At the moment, under the current public expenditure rules, there are few options apart from stock transfer. However, we might consider stock transfer as a way of getting more money into housing. That is not just for the sake of it, but to improve the quality of housing. Currently, the quality is fairly poor—many tenants live with dampness and condensation in energy-inefficient housing. We need investment to address that.

The institute is also about improving tenants rights. That is why we support the introduction of a single tenancy that builds on the existing rights of tenants and includes a right to participation for all tenants in the social sector. It is also about improving the service. There is no point investing in bricks and mortar if we do not improve the service as well. That is a key element and needs to be tied into ensuing regulation across the social rented sector. By that I mean the regulation of housing associations, new social landlords and local authorities, and ensuring consistent standards and provision of a decent quality service across the board.

The Convener: Thank you, Alan. I kept opening

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comments brief so that we can maximise the time for members' questions. I am sure that we will have an interesting discussion.

In taking questions, I will try to balance party interests. With a bit of luck, most members' questions will be heard.

Fiona Hyslop: I have several questions. What are your concerns about the new housing partnership policy? That question is for all three of you. Alan talked about the CIHS's role in investigating other ways of getting investment. The submission from Scottish Homes also discussed other forms of resourcing, apart from stock transfer. What are your views on that, Alan?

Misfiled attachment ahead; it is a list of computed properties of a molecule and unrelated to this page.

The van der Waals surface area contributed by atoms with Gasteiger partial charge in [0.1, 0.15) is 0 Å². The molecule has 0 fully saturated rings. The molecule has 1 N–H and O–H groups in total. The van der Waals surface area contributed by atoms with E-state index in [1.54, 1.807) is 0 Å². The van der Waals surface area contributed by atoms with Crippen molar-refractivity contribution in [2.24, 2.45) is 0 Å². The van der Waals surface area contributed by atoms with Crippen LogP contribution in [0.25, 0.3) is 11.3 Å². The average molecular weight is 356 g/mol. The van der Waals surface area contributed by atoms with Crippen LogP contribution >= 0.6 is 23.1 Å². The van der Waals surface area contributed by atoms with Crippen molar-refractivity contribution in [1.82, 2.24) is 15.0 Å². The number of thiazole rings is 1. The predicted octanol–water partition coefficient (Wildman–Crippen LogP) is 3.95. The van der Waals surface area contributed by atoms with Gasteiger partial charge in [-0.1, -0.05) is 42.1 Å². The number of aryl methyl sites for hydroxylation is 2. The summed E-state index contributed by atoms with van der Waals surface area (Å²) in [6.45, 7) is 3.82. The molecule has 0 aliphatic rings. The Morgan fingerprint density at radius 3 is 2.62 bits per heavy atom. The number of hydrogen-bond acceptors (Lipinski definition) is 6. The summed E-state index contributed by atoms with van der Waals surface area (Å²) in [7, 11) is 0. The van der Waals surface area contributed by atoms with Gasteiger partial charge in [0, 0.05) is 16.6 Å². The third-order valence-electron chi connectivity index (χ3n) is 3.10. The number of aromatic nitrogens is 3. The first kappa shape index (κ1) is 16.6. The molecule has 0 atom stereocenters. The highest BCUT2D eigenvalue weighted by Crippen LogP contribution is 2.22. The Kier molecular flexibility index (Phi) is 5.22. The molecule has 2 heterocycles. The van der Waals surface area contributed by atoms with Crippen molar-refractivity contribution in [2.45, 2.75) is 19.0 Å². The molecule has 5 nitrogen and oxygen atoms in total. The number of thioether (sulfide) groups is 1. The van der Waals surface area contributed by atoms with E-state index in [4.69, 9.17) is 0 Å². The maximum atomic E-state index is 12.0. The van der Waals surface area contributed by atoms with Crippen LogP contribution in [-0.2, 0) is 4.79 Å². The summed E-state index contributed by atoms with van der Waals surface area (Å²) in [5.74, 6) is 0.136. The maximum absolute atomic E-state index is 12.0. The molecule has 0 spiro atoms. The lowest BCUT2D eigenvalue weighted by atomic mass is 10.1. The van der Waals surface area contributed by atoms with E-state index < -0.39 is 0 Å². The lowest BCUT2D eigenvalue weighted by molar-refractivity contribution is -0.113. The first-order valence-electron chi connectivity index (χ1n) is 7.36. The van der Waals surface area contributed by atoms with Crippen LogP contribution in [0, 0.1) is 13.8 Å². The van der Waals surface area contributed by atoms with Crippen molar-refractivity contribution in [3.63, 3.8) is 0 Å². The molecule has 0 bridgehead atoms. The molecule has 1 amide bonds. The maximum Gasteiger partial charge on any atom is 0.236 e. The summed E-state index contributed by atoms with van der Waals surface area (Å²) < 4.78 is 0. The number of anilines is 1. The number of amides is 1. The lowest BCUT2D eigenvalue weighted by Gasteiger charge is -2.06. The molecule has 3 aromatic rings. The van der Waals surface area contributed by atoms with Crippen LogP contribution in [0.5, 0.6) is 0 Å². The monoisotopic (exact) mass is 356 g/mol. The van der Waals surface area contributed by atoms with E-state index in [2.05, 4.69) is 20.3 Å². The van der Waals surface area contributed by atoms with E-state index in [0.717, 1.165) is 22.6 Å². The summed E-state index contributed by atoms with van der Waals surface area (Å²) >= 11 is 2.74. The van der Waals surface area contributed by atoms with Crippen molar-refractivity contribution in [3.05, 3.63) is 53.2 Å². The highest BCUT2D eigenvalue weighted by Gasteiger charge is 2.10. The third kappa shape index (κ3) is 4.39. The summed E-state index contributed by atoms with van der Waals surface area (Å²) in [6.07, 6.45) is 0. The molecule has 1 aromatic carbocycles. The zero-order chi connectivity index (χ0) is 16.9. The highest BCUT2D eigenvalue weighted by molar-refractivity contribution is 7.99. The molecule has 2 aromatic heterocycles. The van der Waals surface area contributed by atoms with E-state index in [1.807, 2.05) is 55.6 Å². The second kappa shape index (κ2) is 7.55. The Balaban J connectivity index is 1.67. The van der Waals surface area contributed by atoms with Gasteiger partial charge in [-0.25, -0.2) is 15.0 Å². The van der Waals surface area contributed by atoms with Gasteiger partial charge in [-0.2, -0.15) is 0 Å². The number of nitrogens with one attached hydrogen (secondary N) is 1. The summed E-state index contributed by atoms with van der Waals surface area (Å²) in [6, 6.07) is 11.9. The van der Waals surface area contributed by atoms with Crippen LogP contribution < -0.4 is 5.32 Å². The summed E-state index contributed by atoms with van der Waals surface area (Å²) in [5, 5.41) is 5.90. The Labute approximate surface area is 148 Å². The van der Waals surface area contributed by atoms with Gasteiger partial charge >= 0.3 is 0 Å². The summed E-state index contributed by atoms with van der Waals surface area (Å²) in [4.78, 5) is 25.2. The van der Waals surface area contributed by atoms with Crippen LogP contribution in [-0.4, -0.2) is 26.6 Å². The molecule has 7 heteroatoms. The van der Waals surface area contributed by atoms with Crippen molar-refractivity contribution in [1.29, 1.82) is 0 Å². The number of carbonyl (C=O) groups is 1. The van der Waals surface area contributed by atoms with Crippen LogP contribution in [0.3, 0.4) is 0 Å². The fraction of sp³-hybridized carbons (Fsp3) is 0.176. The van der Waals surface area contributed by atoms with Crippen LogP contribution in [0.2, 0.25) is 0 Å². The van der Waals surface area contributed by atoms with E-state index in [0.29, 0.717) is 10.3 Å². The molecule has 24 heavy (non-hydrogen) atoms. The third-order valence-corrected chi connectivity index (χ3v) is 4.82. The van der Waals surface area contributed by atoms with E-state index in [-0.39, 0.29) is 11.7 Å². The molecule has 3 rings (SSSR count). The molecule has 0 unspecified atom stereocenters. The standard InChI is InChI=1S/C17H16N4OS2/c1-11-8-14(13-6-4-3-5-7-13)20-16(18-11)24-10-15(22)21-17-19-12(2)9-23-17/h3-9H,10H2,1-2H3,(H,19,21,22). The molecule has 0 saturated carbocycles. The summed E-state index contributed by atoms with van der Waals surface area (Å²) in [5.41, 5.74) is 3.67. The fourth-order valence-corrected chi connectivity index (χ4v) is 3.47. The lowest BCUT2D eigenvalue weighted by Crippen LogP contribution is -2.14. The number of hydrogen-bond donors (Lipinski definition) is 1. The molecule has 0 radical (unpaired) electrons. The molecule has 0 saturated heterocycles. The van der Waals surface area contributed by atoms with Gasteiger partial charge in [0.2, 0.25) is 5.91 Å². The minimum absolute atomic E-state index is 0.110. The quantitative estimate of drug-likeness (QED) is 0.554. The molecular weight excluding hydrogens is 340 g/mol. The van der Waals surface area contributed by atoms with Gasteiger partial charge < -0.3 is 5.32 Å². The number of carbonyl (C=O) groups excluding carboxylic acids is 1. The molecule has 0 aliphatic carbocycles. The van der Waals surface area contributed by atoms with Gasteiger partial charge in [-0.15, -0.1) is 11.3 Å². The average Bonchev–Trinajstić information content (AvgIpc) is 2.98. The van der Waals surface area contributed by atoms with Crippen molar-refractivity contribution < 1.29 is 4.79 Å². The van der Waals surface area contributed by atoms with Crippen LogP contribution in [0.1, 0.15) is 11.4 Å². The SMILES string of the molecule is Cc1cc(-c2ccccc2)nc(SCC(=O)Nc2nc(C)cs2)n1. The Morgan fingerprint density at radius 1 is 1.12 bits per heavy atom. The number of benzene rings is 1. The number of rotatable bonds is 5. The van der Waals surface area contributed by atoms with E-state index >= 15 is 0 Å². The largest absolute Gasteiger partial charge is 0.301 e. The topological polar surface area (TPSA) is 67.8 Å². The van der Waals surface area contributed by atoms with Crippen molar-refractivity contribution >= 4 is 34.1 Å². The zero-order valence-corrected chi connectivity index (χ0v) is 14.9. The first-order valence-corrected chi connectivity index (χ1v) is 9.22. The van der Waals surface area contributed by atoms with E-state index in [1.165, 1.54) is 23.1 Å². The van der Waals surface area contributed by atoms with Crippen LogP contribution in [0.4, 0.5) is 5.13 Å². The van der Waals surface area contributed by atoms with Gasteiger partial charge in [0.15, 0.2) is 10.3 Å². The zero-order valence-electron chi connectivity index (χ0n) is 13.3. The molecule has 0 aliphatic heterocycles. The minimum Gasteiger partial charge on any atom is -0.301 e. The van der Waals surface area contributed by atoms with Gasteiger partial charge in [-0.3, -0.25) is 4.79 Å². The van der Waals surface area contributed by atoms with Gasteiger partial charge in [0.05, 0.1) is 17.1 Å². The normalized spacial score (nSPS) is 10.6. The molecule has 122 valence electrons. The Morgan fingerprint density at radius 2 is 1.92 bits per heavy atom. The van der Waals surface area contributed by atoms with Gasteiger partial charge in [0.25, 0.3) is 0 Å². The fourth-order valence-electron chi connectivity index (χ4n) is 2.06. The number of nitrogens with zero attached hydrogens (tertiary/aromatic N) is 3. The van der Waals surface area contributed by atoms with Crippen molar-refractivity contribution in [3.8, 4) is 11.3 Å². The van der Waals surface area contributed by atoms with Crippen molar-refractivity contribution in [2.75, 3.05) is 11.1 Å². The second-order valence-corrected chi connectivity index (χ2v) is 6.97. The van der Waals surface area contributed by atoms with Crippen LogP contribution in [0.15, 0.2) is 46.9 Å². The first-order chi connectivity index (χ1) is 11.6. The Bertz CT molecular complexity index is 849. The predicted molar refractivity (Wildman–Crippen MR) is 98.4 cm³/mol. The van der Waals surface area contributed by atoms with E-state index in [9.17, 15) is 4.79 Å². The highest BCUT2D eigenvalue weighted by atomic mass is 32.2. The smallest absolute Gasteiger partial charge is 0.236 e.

You mentioned participation. I would like to have your views about participation under the new housing partnership. One of the main issues must be the quality of housing. Do you think that the problems that we have seen in the past 30 years could continue if we do not raise the quality of housing by investing heavily in housing in a short period of time?

As far as COSLA is concerned, I am interested in the timetable of the housing agenda. The right to buy is obviously a key issue. I would be interested in what COSLA has to say about the problems that are caused by the fact that a housing bill will not appear until the middle of 2000. What difficulties might that cause tenants who are voting prior to an agreement about a single tenancy or a right to buy?

Alan Ferguson: All of us had concerns about the new housing partnership. As you know, however, COSLA, the SFHA and the CIHS are all on the new housing partnership steering group. The concerns relate to the competitive bidding process, the short time scales and other such matters.

In an ideal world, a competitive bidding process would be unnecessary: councils would set out plans that they would be funded for and their performance would be measured. We are some way away from having such a process. We have enabled Government to focus resources on particular priority areas through the new housing partnership programme. Progress has been quick.

Fiona Hyslop mentioned the fear that the problems of the past 30 years could continue if we do not raise the quality of housing in a short period of time. I think that we have moved more quickly than we would have done if we had dealt with the matter in the usual way.

All the groups present today recognise people's concerns, but they have encouraged authorities to consider ways to improve housing. Fiona is right: the quality of housing is a major concern. Sometimes in this debate, we forget that we are